“A hundred years ago, the best Riesling wines commanded a higher price than the best Bordeaux,” said Mark Ancona, a partner in Norwalk’s Fountainhead Wines. “Riesling is the greatest grape!”
Twenty of us sat around two square tables at Fat Cat Pizza, each with four glasses of pale, fragrant Riesling – ready to taste. But before we got down to the wines, Mark and his partner Mike Pelletier took a few minutes to set the stage.
Riesling is an ancient grape, near the varietal roots of the grape family tree – ancestor to many other grape varieties. You can find the fruits of the world – berries, stone fruits, citrus and more – in its astonishing range of aromas and flavors. It can have some sweetness, but in the well-made wines, tart, citrusy acidity balances the sweetness in a refreshing embrace. Riesling can also be bone dry, complex, and long-lived. Either way, the wines are refreshing, delightful to sip, and great with food.
Riesling is grown in the cooler wine regions around the world. Germany, along the Rhine and Mosel rivers, is the best known source for fragrant, fruity, well-balanced wines. Alsace, on the border between France and Germany, is known for some of the priciest and most sought-after Rieslings – dry, complex, long-lived. Austria, Australia, Canada, and New Zealand are also known for Riesling. In the United States, Washington State and New York’s Finger Lakes region both have an excellent reputation.
Our first four wines included two from Germany, and one each from Canada and the Finger Lakes. The guys at Fountainhead (12 Knight St, Norwalk) visit wineries across Europe and do some direct importing. They’re particularly proud of their relationship with winemaker Heyl zu Herrnsheim and his Brudersberg Vineyard ($35), high up on a hill in the Rheinhessen village of Nierstein. Full-bodied yet delicate with notes of pear and flowers, the wine demonstrated why German Riesling is the gold standard. Heinz Eifel, Shine ($12) –
also from the Rheinhessen – was another classic fruit-driven wine at an everyday price.
Riesling also thrives in North America. Tawse Riesling Estate ($17) from Ontario seemed to be Mike’s preference with a less opulent Alsatian style and a juicy refreshing finish. New York’s Finger Lakes is the up and coming Riesling region these days. Ravines ($18) was very much in the German model, with tartly balanced lush fruit and modest sweetness.
After some famous Fat Cat pizzas (9 Wall St, Norwalk) – fried oyster (wow) and pesto-feta – the tasting moved to three more wines from Alsace and Austria. Alsace produces some of the great Rieslings in the world, but, frankly, they can be an acquired taste. Without the fruit-bowl aromas of German Riesling, they are completely dry, restrained, and asking for some bottle age. As Mike said, “Come back in fifteen years and these will be the best wines at the table.”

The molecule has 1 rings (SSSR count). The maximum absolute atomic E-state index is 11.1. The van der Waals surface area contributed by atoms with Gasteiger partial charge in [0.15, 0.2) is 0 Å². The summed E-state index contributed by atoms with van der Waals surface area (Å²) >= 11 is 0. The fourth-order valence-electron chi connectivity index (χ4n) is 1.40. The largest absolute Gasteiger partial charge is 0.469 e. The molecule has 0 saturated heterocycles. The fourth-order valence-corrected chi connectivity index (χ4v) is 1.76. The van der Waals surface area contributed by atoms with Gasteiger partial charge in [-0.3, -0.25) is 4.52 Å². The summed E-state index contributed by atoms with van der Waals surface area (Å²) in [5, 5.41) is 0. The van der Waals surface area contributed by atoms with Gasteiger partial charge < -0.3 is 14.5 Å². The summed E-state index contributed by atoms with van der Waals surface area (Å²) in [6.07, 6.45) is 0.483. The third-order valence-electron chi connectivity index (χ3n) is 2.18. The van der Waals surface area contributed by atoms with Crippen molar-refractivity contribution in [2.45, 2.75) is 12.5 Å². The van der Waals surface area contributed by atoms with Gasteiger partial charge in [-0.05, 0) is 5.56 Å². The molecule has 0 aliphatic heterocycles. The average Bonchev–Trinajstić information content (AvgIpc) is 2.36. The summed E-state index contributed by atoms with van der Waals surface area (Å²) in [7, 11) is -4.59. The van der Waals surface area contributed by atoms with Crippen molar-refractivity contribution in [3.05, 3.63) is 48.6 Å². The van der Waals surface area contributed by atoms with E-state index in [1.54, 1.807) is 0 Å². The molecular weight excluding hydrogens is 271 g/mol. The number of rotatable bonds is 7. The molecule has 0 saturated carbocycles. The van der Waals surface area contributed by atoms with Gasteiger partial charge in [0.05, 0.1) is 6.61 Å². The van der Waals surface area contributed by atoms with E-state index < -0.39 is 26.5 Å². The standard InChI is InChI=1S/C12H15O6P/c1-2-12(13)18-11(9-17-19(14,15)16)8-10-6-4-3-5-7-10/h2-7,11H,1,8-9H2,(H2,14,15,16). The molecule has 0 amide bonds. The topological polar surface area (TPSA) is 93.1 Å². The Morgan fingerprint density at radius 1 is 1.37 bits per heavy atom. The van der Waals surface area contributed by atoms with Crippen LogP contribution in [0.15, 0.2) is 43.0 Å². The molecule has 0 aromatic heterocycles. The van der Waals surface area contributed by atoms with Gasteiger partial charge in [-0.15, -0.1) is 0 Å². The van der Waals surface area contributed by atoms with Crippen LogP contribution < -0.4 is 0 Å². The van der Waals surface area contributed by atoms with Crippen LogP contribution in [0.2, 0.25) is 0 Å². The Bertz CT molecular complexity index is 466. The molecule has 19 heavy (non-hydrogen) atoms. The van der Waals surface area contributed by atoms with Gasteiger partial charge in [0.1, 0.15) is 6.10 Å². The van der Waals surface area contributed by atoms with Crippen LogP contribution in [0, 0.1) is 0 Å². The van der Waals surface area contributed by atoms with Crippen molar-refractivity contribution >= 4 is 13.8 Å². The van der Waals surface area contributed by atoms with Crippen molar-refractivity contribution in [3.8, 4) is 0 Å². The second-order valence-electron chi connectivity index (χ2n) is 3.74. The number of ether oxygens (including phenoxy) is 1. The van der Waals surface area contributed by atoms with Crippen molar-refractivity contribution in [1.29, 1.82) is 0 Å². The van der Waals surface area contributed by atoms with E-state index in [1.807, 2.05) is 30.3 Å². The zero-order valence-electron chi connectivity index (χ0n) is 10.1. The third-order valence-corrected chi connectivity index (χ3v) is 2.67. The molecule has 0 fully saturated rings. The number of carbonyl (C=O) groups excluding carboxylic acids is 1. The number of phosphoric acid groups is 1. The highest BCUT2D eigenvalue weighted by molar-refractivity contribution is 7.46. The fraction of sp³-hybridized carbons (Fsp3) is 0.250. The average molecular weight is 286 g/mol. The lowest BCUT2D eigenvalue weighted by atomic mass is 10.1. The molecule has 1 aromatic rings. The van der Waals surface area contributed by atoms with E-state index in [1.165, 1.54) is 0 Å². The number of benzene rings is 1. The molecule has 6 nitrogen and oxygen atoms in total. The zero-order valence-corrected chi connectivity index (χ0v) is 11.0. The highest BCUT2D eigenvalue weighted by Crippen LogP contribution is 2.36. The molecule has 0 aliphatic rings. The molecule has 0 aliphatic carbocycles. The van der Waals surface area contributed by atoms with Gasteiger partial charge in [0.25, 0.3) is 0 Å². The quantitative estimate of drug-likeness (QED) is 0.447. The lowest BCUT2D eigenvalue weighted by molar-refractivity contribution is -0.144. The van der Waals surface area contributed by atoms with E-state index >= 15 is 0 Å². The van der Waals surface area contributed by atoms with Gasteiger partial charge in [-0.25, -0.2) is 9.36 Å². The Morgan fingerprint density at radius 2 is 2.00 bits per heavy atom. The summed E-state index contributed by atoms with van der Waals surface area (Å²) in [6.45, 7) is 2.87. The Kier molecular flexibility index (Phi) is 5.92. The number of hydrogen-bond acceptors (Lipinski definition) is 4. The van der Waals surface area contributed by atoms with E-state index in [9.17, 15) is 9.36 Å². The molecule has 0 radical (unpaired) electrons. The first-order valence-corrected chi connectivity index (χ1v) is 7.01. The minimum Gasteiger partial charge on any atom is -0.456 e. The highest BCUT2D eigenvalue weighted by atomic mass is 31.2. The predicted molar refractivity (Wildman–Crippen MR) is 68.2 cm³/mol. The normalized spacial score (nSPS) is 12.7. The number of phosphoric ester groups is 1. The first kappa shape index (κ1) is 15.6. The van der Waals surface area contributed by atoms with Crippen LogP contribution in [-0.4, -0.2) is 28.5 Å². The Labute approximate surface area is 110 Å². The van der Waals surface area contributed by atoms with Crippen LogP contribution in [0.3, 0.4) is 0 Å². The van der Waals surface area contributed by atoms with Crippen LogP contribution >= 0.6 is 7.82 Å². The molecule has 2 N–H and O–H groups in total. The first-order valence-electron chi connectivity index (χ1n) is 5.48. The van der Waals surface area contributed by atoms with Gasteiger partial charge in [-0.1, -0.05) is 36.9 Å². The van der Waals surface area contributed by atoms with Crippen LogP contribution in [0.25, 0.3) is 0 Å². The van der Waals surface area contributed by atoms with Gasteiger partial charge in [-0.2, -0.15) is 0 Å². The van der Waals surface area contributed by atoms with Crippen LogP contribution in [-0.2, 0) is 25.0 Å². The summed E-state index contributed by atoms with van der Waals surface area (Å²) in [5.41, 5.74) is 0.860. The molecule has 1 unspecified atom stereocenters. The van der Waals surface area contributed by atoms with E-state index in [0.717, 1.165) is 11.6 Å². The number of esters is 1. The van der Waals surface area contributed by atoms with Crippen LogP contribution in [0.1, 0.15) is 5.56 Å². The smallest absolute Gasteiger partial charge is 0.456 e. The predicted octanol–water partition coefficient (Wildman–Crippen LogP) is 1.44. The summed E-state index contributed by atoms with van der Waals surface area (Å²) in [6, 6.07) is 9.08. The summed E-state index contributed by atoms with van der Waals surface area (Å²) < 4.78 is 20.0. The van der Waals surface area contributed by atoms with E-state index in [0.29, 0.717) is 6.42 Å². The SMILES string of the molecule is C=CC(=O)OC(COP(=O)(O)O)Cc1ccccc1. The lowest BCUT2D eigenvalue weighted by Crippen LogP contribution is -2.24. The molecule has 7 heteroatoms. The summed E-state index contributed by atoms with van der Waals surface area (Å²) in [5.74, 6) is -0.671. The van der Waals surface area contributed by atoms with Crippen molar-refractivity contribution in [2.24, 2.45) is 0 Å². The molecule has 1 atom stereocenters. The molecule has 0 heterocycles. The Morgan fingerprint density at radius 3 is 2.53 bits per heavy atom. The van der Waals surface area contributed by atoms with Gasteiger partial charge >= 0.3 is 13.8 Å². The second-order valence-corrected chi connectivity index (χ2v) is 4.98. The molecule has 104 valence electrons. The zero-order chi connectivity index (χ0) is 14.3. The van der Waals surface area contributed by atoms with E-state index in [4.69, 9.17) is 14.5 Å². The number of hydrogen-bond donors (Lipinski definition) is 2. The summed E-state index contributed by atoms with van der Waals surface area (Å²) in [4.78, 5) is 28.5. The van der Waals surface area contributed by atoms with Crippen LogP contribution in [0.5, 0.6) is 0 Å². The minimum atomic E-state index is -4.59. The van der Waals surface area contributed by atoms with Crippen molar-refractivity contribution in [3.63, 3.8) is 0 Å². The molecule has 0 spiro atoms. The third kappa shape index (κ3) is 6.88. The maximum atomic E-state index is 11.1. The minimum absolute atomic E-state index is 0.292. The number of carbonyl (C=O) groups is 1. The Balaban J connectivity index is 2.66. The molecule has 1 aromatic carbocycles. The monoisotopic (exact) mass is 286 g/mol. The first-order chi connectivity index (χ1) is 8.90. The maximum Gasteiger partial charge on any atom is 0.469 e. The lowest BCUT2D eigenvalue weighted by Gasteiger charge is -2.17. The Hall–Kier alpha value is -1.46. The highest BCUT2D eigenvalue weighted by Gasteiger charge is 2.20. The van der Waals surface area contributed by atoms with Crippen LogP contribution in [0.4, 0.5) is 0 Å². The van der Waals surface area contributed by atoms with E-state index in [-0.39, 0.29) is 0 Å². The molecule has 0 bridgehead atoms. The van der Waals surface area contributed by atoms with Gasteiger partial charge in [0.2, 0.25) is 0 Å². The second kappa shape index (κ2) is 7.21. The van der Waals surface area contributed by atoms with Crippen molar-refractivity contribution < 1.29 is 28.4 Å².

Schaetzel Riesling, Kaefferkopf Grand Cru ($36) had ripe dried fruit aroma and fresh juicy acidity – a delicious combination. The priciest wine of the evening, Schaetzel Riesling, Rangen Grand Cru ($70) was Mike’s wine to lay down – its charms being somewhat muted now, but blossoming over time. Rudi Pichler Riesling, Federspiel ($36) from Austria’s Wachau, was more in the German vein with round generous fruit and a refreshing tart finish.
There are also gateway Rieslings – less complicated, modestly priced, widely distributed – ready to bring you into the fan club. Larger producers offer these good quality wines at reasonable prices. Try Dr. L ($11) from Germany’s Loosen Brothers for an easy-drinking wine or Essence ($11) from S.A. Prum, a great family name in the Mosel.
One of my favorites over the years is Eroica ($19), the flagship Riesling from Ch. Ste. Michelle in Washington made in partnership with Dr. Loosen. Another good example is Mt. Beautiful ($28) from New Zealand with citrus and floral aromas paired with a bracing acidity.
On our way up to the Hudson Valley last week we stopped at the Smokehouse of the Catskills (Smokehouseofthecatskills.com), just outside of Saugerties, NY for some weekend provisions. Smoked pork chops, garlicky kielbasa and bratwurst made in-house, and fresh sauerkraut were the makings for Choucroute, the traditional Alsatian slow-cooked family-style dish – a classic match with dry Riesling.
Wagner Dry Riesling ($15) and Konstantin Frank Dry Riesling ($17), both leading producers from the nearby Finger Lakes rounded out the menu. I was eager to see how the New York wines paired up with Marsha’s classic Choucroute. But here’s a culinary lesson for you: never put steaming sauerkraut, sausages, and chops onto a glass platter. On the way to the table, the platter shattered from the heat, sending our beautiful dinner crashing to the floor.
We’ll never know how the deliciously floral Frank Riesling and the more Alsatian style Wagner wines tasted with the Choucroute, but they were pretty good with an emergency order of pizza. The New York Rieslings really are world class.
You can find Riesling in many styles, from many places, at many price points. It is a great grape, but it’s also fun, refreshing, delicious and enjoyable with almost any menu. Give it a try! I’ll bet it becomes a house favorite.
You can reach Frank at firstname.lastname@example.org